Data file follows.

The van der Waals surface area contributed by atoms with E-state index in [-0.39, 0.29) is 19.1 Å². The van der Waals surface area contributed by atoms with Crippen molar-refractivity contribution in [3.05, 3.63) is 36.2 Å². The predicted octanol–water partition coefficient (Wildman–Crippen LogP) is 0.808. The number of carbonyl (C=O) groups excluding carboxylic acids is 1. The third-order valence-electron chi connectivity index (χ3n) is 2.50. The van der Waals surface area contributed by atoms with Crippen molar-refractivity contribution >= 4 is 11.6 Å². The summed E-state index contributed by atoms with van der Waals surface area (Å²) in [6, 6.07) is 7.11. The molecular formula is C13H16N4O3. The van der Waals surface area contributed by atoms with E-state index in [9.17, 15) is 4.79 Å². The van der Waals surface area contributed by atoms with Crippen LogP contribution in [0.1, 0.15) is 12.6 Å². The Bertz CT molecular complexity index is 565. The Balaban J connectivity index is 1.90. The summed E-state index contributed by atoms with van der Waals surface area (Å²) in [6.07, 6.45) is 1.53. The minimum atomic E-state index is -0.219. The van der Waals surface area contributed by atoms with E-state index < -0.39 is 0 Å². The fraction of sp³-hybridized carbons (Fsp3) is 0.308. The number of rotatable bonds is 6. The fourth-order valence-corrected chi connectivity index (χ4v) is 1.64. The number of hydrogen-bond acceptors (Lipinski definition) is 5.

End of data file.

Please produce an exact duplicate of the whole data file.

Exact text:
The van der Waals surface area contributed by atoms with E-state index in [-0.39, 0.29) is 19.1 Å². The van der Waals surface area contributed by atoms with Crippen molar-refractivity contribution in [3.05, 3.63) is 36.2 Å². The predicted octanol–water partition coefficient (Wildman–Crippen LogP) is 0.808. The number of carbonyl (C=O) groups excluding carboxylic acids is 1. The third-order valence-electron chi connectivity index (χ3n) is 2.50. The van der Waals surface area contributed by atoms with Crippen molar-refractivity contribution >= 4 is 11.6 Å². The summed E-state index contributed by atoms with van der Waals surface area (Å²) in [6, 6.07) is 7.11. The molecular formula is C13H16N4O3. The van der Waals surface area contributed by atoms with E-state index in [9.17, 15) is 4.79 Å². The van der Waals surface area contributed by atoms with Crippen LogP contribution in [0.1, 0.15) is 12.6 Å². The Bertz CT molecular complexity index is 565. The Balaban J connectivity index is 1.90. The summed E-state index contributed by atoms with van der Waals surface area (Å²) in [6.07, 6.45) is 1.53. The minimum atomic E-state index is -0.219. The van der Waals surface area contributed by atoms with E-state index < -0.39 is 0 Å². The fraction of sp³-hybridized carbons (Fsp3) is 0.308. The number of rotatable bonds is 6. The fourth-order valence-corrected chi connectivity index (χ4v) is 1.64. The number of hydrogen-bond acceptors (Lipinski definition) is 5.